Perhaps the greatest ongoing challenge faced by refractive surgeons is identifying patients who are at risk of developing ectasia after LASIK. Of the various postoperative complications associated with keratorefractive surgery, ectasia appears to be the easiest to avoid with proper preoperative screening. After 10 years of trying to identify the risk factors for its development, however, we refractive surgeons still have only incomplete knowledge of ectasia's etiology.
Researchers have attempted to reduce the incidence of ectasia by designing scoring systems that calculate an individual patient's risk of the complication. This article describes the evolution of the Ectasia Risk Factor Score System and discusses how shifting the focus from corneal thickness to topography might improve surgeons' ability to identify patients at risk for postoperative ectasia.
ECTASIA AND THE INTERNET
The first published reports of a link between LASIK and ectasia focused on two areas of risk: (1) altering the corneas of patients with forme fruste keratoconus and (2) performing deep treatments that leave an excessively thin residual stromal bed.1-3 Despite the appearance of these articles in peer-reviewed journals, however, surgeons participating in peer-to-peer discussion forums on the Internet were slow to recognize ectasia as a real pathological entity. By 2000, the same online forums showed that surgeons were aware of ectasia but also that they had a poor understanding of its etiology and risk factors.
In May 2001, R. Doyle Stulting, MD, PhD, Professor of Ophthalmology at the Emory Eye Center in Atlanta, proposed on an Internet discussion group that preexisting forme fruste keratoconus was a significant risk factor for postoperative ectasia. His comment was based on an assessment of nine patients with subclinical keratoconus who progressed to ectasia after LASIK. He noted, however, that he lacked additional data to definitively support a link between the two conditions. For example, he was not aware of any statistics showing the percentage of patients who had stable outcomes after LASIK despite having forme fruste keratoconus. He also did not have a formal method that would allow him to discriminate between topographic images of normal, abnormal, and at-risk corneas. The first article to compare Dr. Stulting's original cases with control eyes that did not become ectatic after LASIK also confirmed that patients whose topographies showed signs of forme fruste keratoconus had an increased risk of developing ectasia after LASIK.4
THE ECTASIA RISK FACTOR SCORE SYSTEM
By 2008, J. Bradley Randleman, MD; R. Doyle Stulting, MD; and their colleagues at the Emory Eye Center had accumulated enough data to publish the Ectasia Risk Factor Score System5 (Tables 1 and 2).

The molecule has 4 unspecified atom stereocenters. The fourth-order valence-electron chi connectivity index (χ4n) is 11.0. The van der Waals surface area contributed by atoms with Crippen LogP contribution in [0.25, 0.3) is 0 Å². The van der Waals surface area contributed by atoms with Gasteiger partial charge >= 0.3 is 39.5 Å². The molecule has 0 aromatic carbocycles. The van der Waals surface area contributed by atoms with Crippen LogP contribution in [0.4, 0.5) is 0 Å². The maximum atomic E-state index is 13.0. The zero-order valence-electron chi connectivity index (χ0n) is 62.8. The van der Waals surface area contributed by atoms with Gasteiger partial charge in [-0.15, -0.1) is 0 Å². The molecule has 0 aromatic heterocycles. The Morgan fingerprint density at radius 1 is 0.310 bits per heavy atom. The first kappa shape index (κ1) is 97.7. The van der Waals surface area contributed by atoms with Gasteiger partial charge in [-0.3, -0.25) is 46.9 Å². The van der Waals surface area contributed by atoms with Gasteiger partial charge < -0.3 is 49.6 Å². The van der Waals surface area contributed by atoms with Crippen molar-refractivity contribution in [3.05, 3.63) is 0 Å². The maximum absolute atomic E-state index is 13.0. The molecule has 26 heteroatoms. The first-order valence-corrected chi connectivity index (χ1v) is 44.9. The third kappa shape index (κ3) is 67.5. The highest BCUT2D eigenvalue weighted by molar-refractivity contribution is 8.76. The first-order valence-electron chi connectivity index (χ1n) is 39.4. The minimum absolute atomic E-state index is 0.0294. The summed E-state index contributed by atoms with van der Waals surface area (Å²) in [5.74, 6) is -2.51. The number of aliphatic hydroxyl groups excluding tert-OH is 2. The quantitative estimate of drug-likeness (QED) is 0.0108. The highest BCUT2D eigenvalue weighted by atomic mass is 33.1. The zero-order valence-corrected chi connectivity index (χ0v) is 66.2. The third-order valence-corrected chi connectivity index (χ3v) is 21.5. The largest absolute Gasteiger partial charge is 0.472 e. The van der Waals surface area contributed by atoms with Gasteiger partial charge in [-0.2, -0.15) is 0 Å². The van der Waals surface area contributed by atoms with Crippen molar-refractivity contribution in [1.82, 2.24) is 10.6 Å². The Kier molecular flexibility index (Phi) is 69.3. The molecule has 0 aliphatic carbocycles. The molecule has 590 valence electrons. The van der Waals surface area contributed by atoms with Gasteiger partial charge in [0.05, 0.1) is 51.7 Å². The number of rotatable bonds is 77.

Their landmark study compared the characteristics of eyes with ectatic corneas seen at Emory and those described in the peer-reviewed literature with a group of control eyes that experienced a normal course after LASIK. In addition to providing key insights into the factors that contribute to ectasia, Randleman et al revealed that the average time to this progressive condition's presentation was 12 months and that 90 of cases occurred by 36 months postoperatively. A closer look at the criteria this system uses to calculate the risk of ectasia, however, suggests that further refinements are necessary.
POTENTIALLY CONFOUNDING FACTORS
Sub-Bowman's Keratomileusis and Femtosecond Lasers
Ninety-five percent of the cases that Randleman et al used to develop the Ectasia Risk Factor Score System involved eyes that had undergone LASIK prior to 2003. Since then, Daniel Durrie, MD, and Stephen Slade, MD, have developed sub-Bowman's keratomileusis (SBK), a procedure that uses the Intralase FS femtosecond laser (Advanced Medical Optics, Inc., Santa Ana, CA) to customize the parameters of the corneal flap for individual patients. The thin, planar flaps created during SBK appear to be more biomechanically stable than those used for traditional LASIK.6,7 Because only a few cases of ectasia have been reported to date in eyes with flaps created by the Intralase FS, it is unclear whether the Ectasia Risk Factor Score System will be an effective tool for evaluating patients undergoing thin-flap LASIK with femtosecond lasers.8
According to the Ectasia Risk Factor Score System, a 25-year-old patient whose central cornea measures 510 ?m has an increased risk of developing ectasia after LASIK, even if his topography appears normal. In a study of 9,816 myopic eyes that underwent LASIK by Perry Binder, MD, however, none with a risk factor score of 5 or more and a normal topography became ectatic after LASIK.9 It is our opinion that further work is required to determine how other parameters affect the risk of ectasia for eyes that do not have topographic abnormalities.
The idea that patients who have thin corneas but no other risk factors for ectasia have an increased risk of developing the complication and should therefore avoid LASIK is not supported by the peer-reviewed literature.10 It is also refuted by three studies that failed to identify a link between low central corneal thickness (CCT) and ectasia.11-13 (See CCT as an Independent Risk Factor for a description of how the Ectasia Risk Factor Score System uses CCT to screen?patients for LASIK.)